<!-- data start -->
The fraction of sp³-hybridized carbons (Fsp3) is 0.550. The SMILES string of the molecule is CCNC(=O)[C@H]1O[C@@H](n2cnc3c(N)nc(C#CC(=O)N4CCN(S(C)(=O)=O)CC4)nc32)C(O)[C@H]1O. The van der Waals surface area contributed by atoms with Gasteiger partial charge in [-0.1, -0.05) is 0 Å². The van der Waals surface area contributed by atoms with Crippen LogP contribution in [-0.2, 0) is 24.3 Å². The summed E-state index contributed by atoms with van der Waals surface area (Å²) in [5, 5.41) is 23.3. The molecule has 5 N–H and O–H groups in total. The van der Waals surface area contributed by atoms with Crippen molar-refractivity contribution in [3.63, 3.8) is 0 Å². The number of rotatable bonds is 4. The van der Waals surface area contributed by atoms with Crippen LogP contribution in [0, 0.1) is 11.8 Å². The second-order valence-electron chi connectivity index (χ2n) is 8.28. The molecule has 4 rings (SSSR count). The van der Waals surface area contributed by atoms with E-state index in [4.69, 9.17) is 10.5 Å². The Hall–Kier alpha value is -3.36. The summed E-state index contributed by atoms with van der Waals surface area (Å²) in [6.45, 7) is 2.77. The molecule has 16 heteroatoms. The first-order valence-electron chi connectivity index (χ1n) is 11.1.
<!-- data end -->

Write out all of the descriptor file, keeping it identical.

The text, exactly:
The fraction of sp³-hybridized carbons (Fsp3) is 0.550. The SMILES string of the molecule is CCNC(=O)[C@H]1O[C@@H](n2cnc3c(N)nc(C#CC(=O)N4CCN(S(C)(=O)=O)CC4)nc32)C(O)[C@H]1O. The van der Waals surface area contributed by atoms with Gasteiger partial charge in [-0.1, -0.05) is 0 Å². The van der Waals surface area contributed by atoms with Crippen LogP contribution in [-0.2, 0) is 24.3 Å². The summed E-state index contributed by atoms with van der Waals surface area (Å²) in [5, 5.41) is 23.3. The molecule has 5 N–H and O–H groups in total. The van der Waals surface area contributed by atoms with Crippen molar-refractivity contribution in [3.63, 3.8) is 0 Å². The number of rotatable bonds is 4. The van der Waals surface area contributed by atoms with Crippen LogP contribution in [0, 0.1) is 11.8 Å². The second-order valence-electron chi connectivity index (χ2n) is 8.28. The molecule has 4 rings (SSSR count). The van der Waals surface area contributed by atoms with E-state index in [4.69, 9.17) is 10.5 Å². The Hall–Kier alpha value is -3.36. The summed E-state index contributed by atoms with van der Waals surface area (Å²) in [6.45, 7) is 2.77. The molecule has 16 heteroatoms. The first-order valence-electron chi connectivity index (χ1n) is 11.1.